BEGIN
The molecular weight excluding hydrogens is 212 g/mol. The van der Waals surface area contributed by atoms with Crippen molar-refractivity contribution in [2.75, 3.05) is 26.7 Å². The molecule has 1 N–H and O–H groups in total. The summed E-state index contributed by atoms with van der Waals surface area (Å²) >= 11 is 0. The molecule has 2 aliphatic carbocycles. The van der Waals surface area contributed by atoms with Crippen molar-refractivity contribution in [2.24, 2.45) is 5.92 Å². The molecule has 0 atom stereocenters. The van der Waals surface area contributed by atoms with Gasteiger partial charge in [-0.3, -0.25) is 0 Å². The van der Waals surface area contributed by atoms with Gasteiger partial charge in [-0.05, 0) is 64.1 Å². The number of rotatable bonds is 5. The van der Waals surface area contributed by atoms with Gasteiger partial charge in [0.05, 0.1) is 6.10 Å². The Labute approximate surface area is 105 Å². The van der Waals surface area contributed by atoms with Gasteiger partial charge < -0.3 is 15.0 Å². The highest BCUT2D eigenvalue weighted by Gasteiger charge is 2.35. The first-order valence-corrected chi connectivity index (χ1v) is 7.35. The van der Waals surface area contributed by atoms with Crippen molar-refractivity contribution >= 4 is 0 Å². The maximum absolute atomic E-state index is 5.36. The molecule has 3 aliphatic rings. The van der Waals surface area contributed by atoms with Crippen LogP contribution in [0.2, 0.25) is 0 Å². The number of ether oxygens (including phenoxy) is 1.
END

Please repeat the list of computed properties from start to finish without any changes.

The molecular weight excluding hydrogens is 212 g/mol. The van der Waals surface area contributed by atoms with Crippen molar-refractivity contribution in [2.75, 3.05) is 26.7 Å². The molecule has 1 N–H and O–H groups in total. The summed E-state index contributed by atoms with van der Waals surface area (Å²) >= 11 is 0. The molecule has 2 aliphatic carbocycles. The van der Waals surface area contributed by atoms with Crippen molar-refractivity contribution in [2.24, 2.45) is 5.92 Å². The molecule has 0 atom stereocenters. The van der Waals surface area contributed by atoms with Gasteiger partial charge in [-0.3, -0.25) is 0 Å². The van der Waals surface area contributed by atoms with Gasteiger partial charge in [-0.05, 0) is 64.1 Å². The number of rotatable bonds is 5. The van der Waals surface area contributed by atoms with Gasteiger partial charge in [0.05, 0.1) is 6.10 Å². The Labute approximate surface area is 105 Å². The van der Waals surface area contributed by atoms with Gasteiger partial charge < -0.3 is 15.0 Å². The highest BCUT2D eigenvalue weighted by Gasteiger charge is 2.35. The first-order valence-corrected chi connectivity index (χ1v) is 7.35. The van der Waals surface area contributed by atoms with Crippen molar-refractivity contribution >= 4 is 0 Å². The maximum absolute atomic E-state index is 5.36. The molecule has 3 aliphatic rings. The van der Waals surface area contributed by atoms with Crippen LogP contribution in [0.2, 0.25) is 0 Å². The number of ether oxygens (including phenoxy) is 1.